Suomeksi | In English

Predominants

Predominants in music precede and prepare dominants. In the functional harmony theory based on Hugo Riemann's works, the main functions are: 1. tonic (T); 2. dominant (D), a fifth up from the tonic; and 3. subdominant (S), a fifth down from the tonic. According to Riemann's model, functions T - S - D – T follow each other in music; in scale degrees, for example, I - IV - V – I.

Harmonic function can also be illustrated through the degrees of a key. The dominant function is associated with degrees and , independent of whether the scale degree is VII, V7, or a tritone substitution for V7 (Vs7). These notes proceed to the tonic degrees (= ) and with a semitone.

Predominant functions precede dominant functions. The typical scale degrees are II7 and IV, both including degrees 1 and . In II7, the tonic has a relation of a seventh to the bass, which makes it active.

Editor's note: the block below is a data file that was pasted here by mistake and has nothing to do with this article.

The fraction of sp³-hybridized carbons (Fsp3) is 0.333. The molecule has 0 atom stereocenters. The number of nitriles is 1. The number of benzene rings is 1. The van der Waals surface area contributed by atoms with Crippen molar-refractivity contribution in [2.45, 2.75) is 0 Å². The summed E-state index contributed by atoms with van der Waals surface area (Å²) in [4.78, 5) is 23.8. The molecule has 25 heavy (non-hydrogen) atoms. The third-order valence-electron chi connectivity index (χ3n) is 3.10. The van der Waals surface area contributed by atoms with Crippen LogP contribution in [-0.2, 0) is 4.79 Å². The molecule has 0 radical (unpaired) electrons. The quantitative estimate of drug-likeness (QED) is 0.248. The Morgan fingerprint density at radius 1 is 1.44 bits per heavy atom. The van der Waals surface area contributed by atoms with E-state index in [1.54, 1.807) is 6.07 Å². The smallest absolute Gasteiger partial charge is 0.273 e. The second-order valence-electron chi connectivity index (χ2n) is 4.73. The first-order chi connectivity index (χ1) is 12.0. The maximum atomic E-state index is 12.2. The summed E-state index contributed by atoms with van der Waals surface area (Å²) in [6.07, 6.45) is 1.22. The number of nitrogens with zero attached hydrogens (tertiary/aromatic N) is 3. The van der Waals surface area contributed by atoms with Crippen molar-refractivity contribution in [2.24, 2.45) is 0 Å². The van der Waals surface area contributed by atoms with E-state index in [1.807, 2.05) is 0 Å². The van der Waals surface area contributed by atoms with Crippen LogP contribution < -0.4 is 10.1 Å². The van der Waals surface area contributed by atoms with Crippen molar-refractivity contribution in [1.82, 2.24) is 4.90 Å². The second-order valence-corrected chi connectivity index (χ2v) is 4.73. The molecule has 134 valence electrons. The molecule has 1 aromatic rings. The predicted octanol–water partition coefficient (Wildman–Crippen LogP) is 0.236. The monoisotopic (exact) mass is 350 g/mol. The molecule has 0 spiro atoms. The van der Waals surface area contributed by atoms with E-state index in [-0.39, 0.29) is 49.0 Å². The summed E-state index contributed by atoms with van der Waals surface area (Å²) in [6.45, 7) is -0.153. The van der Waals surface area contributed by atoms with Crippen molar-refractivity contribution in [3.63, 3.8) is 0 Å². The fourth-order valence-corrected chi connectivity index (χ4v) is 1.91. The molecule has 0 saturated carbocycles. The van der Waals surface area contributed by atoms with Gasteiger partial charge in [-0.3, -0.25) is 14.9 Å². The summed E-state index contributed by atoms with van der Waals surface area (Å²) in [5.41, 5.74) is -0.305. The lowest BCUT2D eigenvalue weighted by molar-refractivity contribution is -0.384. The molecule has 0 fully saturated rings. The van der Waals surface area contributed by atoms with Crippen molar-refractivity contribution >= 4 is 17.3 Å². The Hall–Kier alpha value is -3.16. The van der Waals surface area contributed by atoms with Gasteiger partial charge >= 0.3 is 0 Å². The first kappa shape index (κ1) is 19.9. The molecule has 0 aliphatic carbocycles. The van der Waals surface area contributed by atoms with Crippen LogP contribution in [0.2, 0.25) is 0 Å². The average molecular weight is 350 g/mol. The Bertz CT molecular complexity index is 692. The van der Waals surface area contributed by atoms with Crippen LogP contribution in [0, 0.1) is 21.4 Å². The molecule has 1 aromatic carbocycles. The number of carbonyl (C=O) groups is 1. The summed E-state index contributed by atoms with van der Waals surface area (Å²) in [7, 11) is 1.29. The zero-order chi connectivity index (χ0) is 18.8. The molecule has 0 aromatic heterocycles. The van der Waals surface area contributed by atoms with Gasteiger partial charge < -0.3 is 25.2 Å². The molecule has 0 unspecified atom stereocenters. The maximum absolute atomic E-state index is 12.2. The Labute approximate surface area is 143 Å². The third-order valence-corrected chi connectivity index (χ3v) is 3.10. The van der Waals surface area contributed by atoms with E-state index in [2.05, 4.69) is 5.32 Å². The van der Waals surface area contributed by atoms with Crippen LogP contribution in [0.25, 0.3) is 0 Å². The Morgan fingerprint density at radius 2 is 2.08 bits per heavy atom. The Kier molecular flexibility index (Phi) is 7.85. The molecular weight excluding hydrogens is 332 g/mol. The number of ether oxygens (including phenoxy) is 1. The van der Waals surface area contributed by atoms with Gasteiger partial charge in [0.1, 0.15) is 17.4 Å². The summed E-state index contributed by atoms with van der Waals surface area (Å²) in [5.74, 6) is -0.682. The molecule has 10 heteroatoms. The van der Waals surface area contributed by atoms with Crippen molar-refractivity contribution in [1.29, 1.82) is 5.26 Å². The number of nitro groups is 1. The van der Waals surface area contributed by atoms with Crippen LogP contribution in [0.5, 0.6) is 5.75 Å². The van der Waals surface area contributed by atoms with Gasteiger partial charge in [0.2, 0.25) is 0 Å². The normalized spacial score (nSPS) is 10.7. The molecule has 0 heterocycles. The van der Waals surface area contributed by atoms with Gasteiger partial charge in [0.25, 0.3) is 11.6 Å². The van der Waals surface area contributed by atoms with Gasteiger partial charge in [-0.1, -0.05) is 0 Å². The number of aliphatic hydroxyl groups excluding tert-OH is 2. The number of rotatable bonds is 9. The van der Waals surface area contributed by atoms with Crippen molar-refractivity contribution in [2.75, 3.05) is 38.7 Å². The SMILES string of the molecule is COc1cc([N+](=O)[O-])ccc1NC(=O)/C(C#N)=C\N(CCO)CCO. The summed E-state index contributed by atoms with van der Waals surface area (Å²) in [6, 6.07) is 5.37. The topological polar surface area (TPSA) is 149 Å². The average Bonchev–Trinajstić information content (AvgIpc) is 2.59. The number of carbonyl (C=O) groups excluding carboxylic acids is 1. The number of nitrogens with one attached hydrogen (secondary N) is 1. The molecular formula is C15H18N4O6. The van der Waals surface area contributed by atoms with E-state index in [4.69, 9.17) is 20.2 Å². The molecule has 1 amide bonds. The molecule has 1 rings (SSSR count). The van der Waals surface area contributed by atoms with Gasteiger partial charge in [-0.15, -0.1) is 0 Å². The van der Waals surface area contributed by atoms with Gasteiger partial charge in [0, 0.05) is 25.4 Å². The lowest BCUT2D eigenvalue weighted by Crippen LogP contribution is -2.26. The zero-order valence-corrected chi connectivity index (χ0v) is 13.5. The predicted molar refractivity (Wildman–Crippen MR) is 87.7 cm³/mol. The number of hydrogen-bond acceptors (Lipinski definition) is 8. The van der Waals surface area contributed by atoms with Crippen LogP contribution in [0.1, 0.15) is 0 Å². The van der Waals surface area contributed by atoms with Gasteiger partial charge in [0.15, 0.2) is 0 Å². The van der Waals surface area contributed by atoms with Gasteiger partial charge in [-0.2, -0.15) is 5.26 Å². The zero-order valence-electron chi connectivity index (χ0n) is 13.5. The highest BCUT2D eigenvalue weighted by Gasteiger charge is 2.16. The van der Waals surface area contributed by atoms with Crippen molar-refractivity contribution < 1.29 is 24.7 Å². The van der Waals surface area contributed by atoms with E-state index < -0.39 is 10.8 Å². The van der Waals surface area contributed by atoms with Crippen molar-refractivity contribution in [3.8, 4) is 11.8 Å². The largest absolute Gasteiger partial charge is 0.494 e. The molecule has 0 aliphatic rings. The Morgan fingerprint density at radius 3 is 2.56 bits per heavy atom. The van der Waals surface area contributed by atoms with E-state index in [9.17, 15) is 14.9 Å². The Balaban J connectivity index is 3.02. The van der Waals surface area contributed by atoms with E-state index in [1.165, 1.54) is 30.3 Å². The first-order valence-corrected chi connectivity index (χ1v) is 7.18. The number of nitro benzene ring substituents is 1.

Other predominant chords are VI in a minor key and augmented sixth chords leading to V. When moving to the dominant chord, the tonic falls in all chords on the leading note forming a tritone.

V/V and the modal IV can be considered predominant chords as well:

In traditional scale degree analysis, the subdominant II and IV degrees are "far apart" from the dominants of the dominant, represented by V/V and It6. Including notes from a certain key only, the former are usually considered to illustrate simpler chord relations.

The example below shows a selection of predominant chords with typical voice leading patterns. The first bar also shows parts building on the degrees of the key (1-7-1 and 4-4-3).